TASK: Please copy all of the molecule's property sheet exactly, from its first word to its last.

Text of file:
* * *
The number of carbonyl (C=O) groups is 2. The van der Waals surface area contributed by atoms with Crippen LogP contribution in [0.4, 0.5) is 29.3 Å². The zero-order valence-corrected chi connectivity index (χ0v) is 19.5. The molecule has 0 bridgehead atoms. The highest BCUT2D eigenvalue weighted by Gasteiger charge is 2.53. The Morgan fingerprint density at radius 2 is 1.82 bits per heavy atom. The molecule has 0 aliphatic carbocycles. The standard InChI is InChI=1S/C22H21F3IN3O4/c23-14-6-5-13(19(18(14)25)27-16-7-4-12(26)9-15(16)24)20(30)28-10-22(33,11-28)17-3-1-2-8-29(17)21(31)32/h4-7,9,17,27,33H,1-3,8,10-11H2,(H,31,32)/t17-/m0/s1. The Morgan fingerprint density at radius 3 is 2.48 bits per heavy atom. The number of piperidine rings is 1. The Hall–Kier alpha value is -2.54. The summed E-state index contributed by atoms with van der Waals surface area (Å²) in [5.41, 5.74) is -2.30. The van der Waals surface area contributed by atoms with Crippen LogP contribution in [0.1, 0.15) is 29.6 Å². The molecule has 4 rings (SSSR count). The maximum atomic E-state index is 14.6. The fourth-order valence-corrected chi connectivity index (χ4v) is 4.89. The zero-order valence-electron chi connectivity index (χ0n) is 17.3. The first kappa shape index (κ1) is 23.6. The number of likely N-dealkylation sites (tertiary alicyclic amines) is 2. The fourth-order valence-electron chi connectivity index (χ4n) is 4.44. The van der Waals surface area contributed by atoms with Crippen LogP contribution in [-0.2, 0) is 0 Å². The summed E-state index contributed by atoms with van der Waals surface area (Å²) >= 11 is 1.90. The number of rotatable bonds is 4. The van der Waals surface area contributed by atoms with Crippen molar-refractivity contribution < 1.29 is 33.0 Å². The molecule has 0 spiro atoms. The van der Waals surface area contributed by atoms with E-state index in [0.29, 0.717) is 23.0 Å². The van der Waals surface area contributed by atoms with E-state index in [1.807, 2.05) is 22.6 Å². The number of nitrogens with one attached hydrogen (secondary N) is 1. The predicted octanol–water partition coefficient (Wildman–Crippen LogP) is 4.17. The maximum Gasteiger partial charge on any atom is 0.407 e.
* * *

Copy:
The number of carbonyl (C=O) groups is 2. The van der Waals surface area contributed by atoms with Crippen LogP contribution in [0.4, 0.5) is 29.3 Å². The zero-order valence-corrected chi connectivity index (χ0v) is 19.5. The molecule has 0 bridgehead atoms. The highest BCUT2D eigenvalue weighted by Gasteiger charge is 2.53. The Morgan fingerprint density at radius 2 is 1.82 bits per heavy atom. The molecule has 0 aliphatic carbocycles. The standard InChI is InChI=1S/C22H21F3IN3O4/c23-14-6-5-13(19(18(14)25)27-16-7-4-12(26)9-15(16)24)20(30)28-10-22(33,11-28)17-3-1-2-8-29(17)21(31)32/h4-7,9,17,27,33H,1-3,8,10-11H2,(H,31,32)/t17-/m0/s1. The Morgan fingerprint density at radius 3 is 2.48 bits per heavy atom. The number of piperidine rings is 1. The Hall–Kier alpha value is -2.54. The summed E-state index contributed by atoms with van der Waals surface area (Å²) in [5.41, 5.74) is -2.30. The van der Waals surface area contributed by atoms with Crippen LogP contribution in [0.1, 0.15) is 29.6 Å². The molecule has 4 rings (SSSR count). The maximum atomic E-state index is 14.6. The fourth-order valence-corrected chi connectivity index (χ4v) is 4.89. The zero-order valence-electron chi connectivity index (χ0n) is 17.3. The first kappa shape index (κ1) is 23.6. The number of likely N-dealkylation sites (tertiary alicyclic amines) is 2. The fourth-order valence-electron chi connectivity index (χ4n) is 4.44. The van der Waals surface area contributed by atoms with Crippen LogP contribution in [-0.2, 0) is 0 Å². The summed E-state index contributed by atoms with van der Waals surface area (Å²) >= 11 is 1.90. The number of rotatable bonds is 4. The van der Waals surface area contributed by atoms with Crippen molar-refractivity contribution < 1.29 is 33.0 Å². The molecule has 0 spiro atoms. The van der Waals surface area contributed by atoms with E-state index in [0.29, 0.717) is 23.0 Å². The van der Waals surface area contributed by atoms with E-state index in [1.807, 2.05) is 22.6 Å². The number of nitrogens with one attached hydrogen (secondary N) is 1. The predicted octanol–water partition coefficient (Wildman–Crippen LogP) is 4.17. The maximum Gasteiger partial charge on any atom is 0.407 e.